Tacitus was writing around half a century later but is still considered more or less reliable. The other evidence comes from a much later, and less reliable author, Cassius Dio, who wrote a history in Greek about 150 years after the events described. Cassius Dio doesn’t give us much context around Boudica’s revolt. We don’t know exactly who his sources were, though it’s safe to assume that he based much of his account on Tacitus’s. What he does give us, however, is the only physical description we have of Boudica, or of any ancient Briton for that matter:

In stature, she was very tall, in appearance most terrifying, in her glance of the eye most fierce, and her voice was harsh; a great mass of the tawniest hair fell to her hips; around her neck was a large golden necklace, and she wore a tunic of diverse colors over which a thick mantle was fastened with a brooch. This was her invariable attire.

The Mysterious British Folk Hero Queen Boudica
Golden Aureus of 54 AD depicting the Emperor Nero and his mother Agrippina. Was Boudica the antithesis to Nero’s meddling mother?

Cassius Dio’s description is certainly evocative, portraying someone who is aggressively masculine and, for a Roman, captivatingly alien. But it also raises a lot of questions, the most pressing of which relates to how he possibly could have known this. There were no coins with Boudica’s image. No statues have been found, or mosaics or any other type of artwork. True, he could have based it on an eyewitness source, but it’s difficult to imagine any Roman would have seen or heard her addressing her troops from a chariot, nevermind been able to identify what she had been wearing (and, for that matter, always wore).

We arrive closer to understanding the true Boudica when we think about how the ancient’s viewed history. History writing was more of an art than a science in the ancient world, and when it came to producing artworks Tacitus, more than Cassius Dio, was a true master. One of Tacitus’s signature techniques was to use events in the provinces to further his overall agenda: showing how corrupt and decadent Roman politics and culture had become. So, if we take the reign of Emperor Nero for example, we can see how Tacitus juxtaposes the vain, artistic pretensions of the emperor with the loyalty, nobility and militarism (all good honest Roman values) of his general Corbulo in Armenia.

But Nero wasn’t even Tacitus’s most odious character. If there was one thing a member of the Roman elite hated more than a powerful man, it was a powerful woman, and up until her murder in 59 Nero’s mother, Agrippina, had been the most powerful person on the planet. She’d achieved such power through sex, firstly with her uncle, the former Emperor Claudius, and then allegedly with her son, Nero. She then wielded it through secrecy and manipulation. It was even said that she would listen in on senatorial meetings—something unthinkable for a woman to do—from behind a curtain.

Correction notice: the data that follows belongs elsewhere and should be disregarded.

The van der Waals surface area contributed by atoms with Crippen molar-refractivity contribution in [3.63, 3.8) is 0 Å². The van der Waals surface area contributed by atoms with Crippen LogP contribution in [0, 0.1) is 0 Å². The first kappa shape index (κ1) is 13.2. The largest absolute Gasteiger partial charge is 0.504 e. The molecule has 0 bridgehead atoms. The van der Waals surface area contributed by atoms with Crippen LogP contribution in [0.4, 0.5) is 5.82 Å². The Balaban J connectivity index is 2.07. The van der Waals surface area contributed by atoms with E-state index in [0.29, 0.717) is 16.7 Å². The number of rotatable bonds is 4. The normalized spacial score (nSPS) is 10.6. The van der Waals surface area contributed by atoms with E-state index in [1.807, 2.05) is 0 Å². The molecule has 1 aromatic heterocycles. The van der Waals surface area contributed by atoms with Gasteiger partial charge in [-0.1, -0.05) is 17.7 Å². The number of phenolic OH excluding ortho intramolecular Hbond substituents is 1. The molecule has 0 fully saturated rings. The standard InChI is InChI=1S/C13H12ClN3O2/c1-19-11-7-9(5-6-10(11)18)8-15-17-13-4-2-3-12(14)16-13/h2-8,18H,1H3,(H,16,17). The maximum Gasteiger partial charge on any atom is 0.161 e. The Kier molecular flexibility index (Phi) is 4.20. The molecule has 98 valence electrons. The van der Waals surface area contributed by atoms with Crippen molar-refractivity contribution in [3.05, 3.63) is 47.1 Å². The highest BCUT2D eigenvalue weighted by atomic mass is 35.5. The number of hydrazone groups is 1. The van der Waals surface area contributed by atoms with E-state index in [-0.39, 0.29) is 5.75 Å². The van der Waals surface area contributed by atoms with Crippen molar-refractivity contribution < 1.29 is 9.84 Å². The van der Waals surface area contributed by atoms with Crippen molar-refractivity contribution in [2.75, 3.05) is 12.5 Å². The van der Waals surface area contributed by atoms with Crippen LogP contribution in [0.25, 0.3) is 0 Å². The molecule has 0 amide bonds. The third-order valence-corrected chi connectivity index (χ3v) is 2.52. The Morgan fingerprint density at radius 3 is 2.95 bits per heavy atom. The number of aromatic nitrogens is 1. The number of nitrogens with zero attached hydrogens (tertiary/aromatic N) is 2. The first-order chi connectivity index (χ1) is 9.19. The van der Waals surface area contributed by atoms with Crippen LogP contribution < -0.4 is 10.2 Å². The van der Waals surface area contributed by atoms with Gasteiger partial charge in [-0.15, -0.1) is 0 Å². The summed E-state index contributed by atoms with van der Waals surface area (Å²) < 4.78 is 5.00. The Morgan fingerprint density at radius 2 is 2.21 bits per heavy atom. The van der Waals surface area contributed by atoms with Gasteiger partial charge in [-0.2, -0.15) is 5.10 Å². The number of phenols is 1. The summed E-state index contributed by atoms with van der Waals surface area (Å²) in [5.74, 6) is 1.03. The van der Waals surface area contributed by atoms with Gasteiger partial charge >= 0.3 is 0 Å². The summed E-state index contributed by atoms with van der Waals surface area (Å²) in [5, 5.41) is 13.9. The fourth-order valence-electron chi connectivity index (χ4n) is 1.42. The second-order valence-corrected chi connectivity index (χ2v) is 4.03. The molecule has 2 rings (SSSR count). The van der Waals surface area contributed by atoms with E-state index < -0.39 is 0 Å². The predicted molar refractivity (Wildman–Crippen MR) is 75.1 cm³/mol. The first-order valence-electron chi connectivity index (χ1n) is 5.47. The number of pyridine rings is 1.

Where does Boudica tie into this? The answer, I’d suggest, is that she becomes a lot more comprehensible when we think of her as a literary device—as an antithesis to Agrippina—rather than as a historical figure. To clarify, I’m not suggesting that Boudica didn’t exist. To do so would be making a claim based on nothing other than the negation of evidence: bad historical practice. What I am saying is that the Boudica we think we know (that is the Boudica of our ancient sources) is too much the antithesis of Agrippina to be real.

The antitheses are striking: Where Boudica went to war to avenge her children, Agrippina was ultimately murdered by hers. Where Boudica led from the front, spear-in-hand like a true warrior, Agrippina led from behind the closed doors of the imperial palace. Where Boudica gave a rousing speech exhorting freedom over slavery, Agrippina was at the helm of a political institution that enslaved the Romans to a series of capricious emperors. Where Boudica ruled over an army of warriors, Agrippina ruled over decadent imperialists; too focused on their warm baths, their unmixed wine and their perfumes to care about proper Roman military values.

To reiterate, there’s little doubt in my mind that a British queen did exist who rose up against the Romans and came close to removing their foothold from the island. However, in terms of conduct, beliefs, even appearance, she would have born little resemblance to the figure that has come down to us today. The Boudica we know is too Roman; too much of a literary caricature: a foil to the manipulative Agrippina (or, for that matter, the all-singing all-dancing Nero who is so effeminate that Boudica herself calls him a woman). Short of any new and illuminating archaeological discoveries, uncovering the final battlefield perhaps, she is likely to remain just that.


Keep Reading:

Atlas Obscura – Boadicea and Her Daughters

History Net – Boudica: Celtic War Queen Who Challenged Rome

Historic UK – Boudica and The Slaughter at Camulodunum

History Channel – These Are the 7 Weapons the Barbarians Used to Take Down Rome

BBC News – Roman Coin Stash ‘May Have Been Linked to Boudiccan Revolt’

History Extra – Agrippina the Younger: the first true empress of Ancient Rome

The Grunge – Queen Boudica: The Crazy Life and Death of The Celtic Warrior Queen